Film and TV

Miguel Ali Hasan on politics, sex addiction, his new movie and his name changes

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Let's talk about your movie career. Where does Confessions of a Womanizer fit in?

The first film I made that was really good was my thesis film at Chapman University. I made it in 2007. It travelled the film festival circuit in 2008. It was called Rabia. It was a narrative biopic about the first Palestinian, female suicide bomber. Her name was Wafa Idris. It was a 24-minute biopic about her life and what motivated her to do the bombing. That film did really well. It went to 85 film festivals. It won around 35 awards.

That movie was traveling the festival circuit while I was running for office in District 56. It was a fun year. I'd spend a week knocking on 200 to 300 doors a day in either Vail or Breckenridge, and then, every now and then on the weekend, I would drive to Denver and fly out to Florida, California or New York and attend a festival screening.

I thought my first feature film was going to be a biopic about the Pakistani Prime Minister Benazir Bhutto. That was the next feature script I wrote, and I honestly thought that was going to be my first feature film. I was working with a really good producer on that. At the same time I was writing that, I hit a personal rock bottom in my life, and I went to rehab for sex addiction. I have a very addictive personality. There were a number of toxic ways it could have manifested, but it manifested itself in sex.

During rehab, I was writing. Writing for me is therapeutic, and I wanted to write something to get everything I was feeling off my chest. Rehab's a really hard thing. I hit every major withdrawal symptom. I had no energy. I couldn't breathe, and a lot of people were dropping out of my life. The people who knew my former self, the people who didn't like that I was getting healthy, they were leaving my life, and they were being very insulting when they did. They were kicking dirt in my eyes. There came a point where I thought, is this really worth it? I thought, I had more friends and more energy when I was an addict.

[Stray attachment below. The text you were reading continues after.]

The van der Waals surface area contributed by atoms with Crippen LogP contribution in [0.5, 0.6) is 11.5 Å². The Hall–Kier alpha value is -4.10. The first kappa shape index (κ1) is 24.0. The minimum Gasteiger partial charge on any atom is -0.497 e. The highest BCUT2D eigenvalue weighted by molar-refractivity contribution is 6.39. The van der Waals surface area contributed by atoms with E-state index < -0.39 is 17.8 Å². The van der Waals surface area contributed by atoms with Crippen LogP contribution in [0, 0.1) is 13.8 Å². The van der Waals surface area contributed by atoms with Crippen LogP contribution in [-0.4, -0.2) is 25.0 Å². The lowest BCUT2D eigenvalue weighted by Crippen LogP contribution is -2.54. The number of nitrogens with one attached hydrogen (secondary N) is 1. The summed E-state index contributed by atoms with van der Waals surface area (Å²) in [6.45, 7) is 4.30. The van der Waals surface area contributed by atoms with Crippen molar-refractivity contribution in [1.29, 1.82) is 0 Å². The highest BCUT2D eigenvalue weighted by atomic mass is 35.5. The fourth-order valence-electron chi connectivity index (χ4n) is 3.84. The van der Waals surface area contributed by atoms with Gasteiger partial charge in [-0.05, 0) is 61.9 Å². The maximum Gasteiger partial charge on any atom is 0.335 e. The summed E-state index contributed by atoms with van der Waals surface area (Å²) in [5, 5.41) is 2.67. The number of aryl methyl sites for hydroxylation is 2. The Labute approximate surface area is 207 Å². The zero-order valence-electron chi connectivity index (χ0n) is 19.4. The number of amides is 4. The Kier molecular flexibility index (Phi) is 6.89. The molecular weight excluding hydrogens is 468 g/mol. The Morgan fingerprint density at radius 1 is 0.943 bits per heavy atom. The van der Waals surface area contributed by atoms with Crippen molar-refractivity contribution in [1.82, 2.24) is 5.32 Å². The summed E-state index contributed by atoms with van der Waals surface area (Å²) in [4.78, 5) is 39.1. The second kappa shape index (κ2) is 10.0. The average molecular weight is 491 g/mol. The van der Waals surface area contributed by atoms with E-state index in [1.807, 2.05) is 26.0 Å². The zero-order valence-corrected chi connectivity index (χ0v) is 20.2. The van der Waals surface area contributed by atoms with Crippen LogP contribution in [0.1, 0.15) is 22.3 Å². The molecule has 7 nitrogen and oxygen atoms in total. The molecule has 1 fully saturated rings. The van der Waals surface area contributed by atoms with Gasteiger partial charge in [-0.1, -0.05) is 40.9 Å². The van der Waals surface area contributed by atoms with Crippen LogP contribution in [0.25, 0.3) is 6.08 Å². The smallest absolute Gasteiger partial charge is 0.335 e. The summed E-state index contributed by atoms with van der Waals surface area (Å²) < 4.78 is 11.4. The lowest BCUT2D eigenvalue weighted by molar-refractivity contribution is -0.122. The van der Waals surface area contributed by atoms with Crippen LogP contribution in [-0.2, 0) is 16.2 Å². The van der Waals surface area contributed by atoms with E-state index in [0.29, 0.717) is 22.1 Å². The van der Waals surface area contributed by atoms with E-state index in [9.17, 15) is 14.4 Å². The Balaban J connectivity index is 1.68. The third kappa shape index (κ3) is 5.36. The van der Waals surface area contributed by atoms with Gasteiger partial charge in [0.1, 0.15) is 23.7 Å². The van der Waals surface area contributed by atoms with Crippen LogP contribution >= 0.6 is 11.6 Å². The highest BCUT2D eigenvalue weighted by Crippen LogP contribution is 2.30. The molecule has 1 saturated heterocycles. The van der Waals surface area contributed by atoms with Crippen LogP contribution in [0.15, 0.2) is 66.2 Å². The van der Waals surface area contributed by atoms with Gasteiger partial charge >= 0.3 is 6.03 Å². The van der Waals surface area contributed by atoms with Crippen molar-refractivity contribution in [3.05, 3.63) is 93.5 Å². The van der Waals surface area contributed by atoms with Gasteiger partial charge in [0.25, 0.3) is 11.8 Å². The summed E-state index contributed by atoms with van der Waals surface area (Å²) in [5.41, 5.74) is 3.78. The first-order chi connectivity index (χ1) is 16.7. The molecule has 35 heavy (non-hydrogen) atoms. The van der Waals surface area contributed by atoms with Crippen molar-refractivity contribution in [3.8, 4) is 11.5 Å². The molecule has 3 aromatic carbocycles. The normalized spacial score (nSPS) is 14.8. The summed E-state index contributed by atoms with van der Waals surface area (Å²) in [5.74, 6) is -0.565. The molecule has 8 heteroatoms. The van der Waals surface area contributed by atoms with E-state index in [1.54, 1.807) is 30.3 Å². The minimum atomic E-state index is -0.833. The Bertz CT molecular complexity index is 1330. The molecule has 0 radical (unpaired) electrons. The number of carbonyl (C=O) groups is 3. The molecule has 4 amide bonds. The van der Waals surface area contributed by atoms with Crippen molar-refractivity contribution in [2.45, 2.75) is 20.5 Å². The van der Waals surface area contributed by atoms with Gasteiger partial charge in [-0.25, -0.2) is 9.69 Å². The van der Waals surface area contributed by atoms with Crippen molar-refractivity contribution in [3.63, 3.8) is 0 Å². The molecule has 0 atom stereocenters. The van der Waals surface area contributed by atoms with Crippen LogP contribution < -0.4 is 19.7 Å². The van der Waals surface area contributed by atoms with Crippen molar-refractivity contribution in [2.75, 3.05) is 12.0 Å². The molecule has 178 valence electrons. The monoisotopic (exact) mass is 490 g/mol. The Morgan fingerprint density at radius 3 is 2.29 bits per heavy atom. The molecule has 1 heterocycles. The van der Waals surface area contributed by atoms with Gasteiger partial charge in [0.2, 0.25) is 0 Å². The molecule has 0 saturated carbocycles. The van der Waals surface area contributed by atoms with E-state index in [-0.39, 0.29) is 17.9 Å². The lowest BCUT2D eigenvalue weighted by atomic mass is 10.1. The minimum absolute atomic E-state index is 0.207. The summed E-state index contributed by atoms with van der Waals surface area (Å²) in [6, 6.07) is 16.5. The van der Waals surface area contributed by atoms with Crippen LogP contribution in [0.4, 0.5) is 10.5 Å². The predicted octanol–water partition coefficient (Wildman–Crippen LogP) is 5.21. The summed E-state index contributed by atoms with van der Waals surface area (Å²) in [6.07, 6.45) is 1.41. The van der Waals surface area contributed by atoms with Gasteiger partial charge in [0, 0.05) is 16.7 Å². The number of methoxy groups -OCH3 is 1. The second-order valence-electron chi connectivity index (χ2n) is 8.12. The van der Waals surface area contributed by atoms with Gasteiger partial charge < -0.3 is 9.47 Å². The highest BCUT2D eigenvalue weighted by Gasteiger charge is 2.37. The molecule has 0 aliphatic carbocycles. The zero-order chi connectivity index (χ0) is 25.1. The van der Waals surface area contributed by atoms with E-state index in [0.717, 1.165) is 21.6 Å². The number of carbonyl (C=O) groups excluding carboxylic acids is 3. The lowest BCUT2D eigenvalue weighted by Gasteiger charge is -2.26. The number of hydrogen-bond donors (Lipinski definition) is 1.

I've read a lot of testimonials of people who went through rehab -- whether it was for drugs or for gambling, and every testimonial said: "No, you can get through it. You're going to become a better person when you do." When I read those testimonials, I was really touched because those played a big part in getting me through the completion of rehab.

The program was not a 12-step program. It was a program based on isolating the fact that you have an addictive personality and trying to channel those addictions into healthy things. I'm proud now that I'm addicted to fitness; I'm addicted to loose-leaf tea; I'm addicted to yoga. I literally start to shake if I don't do one of those things everyday.

In tribute to everyone else who gave a testimonial on their rehab experience, I wanted to write a testimonial. I wanted to write something to tell everyone that it's okay if you have a problem. You can go get help.

The worst thing we do when we are afflicted with addiction is that we get reclusive. We don't want anyone else to be near us because we want to completely invest in our addiction. The best way to get over an addiction is to connect with other people; it's to be around your friends and the people who love you most. I wanted to make a movie that said: You shouldn't get reclusive, you should reach out to people, and connecting with others is what's going to bring the best out of you.

At the same time, unlike the Benazir Bhutto story I'd been developing and unlike Rabia, I decided I'd like to make a movie that actually has a happy ending where no one dies, and the audience is going to watch it for ninety minutes, and they're going to laugh their ass off. I said, at the very least, I want them to enjoy this comedy and have a great time. That's basically how I went from Rabia to Bhutto down to Confessions of a Womanizer. Although it's a great comedy, I hope people look at it as a film that has a lot of depth and really tells a story of sex addiction too. Talk about why you are using comedy to address sex addiction?

When I decided to write about sex addiction, I thought about writing with a dramatic tone. I thought: This is an affliction. It deserves to be taken seriously, the way a drama would. Then I thought to myself, you know, I'm not telling the intellectual elite about sex addiction. I'm trying to tell people that are struggling with sex addiction or any addiction. I'm trying to tell them that it's okay to get help. Don't get reclusive. You need to connect with others.

Dealing with addiction, I know that it's a lot easier to get my attention by approaching me with a comedy than it is with a drama. I think the people that I'm trying to touch are going to be more open to listening to a comedy and understanding this message by laughing rather than by crying. That's why I try to do it through comedy.

I admit, you're taking a big risk when you do that, because it is a serious subject. If someone's insulted by it, that's fair. They're welcome to be insulted. As far as I'm concerned, I don't think artwork is good unless someone is offended by it. If people are offended, I welcome that. I'm very proud about how it came across.

Read on for more from Miguel Ali.

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Kyle Harris has been Westword’s Culture Editor since 2016, writing about the arts, music and film.
Contact: Kyle Harris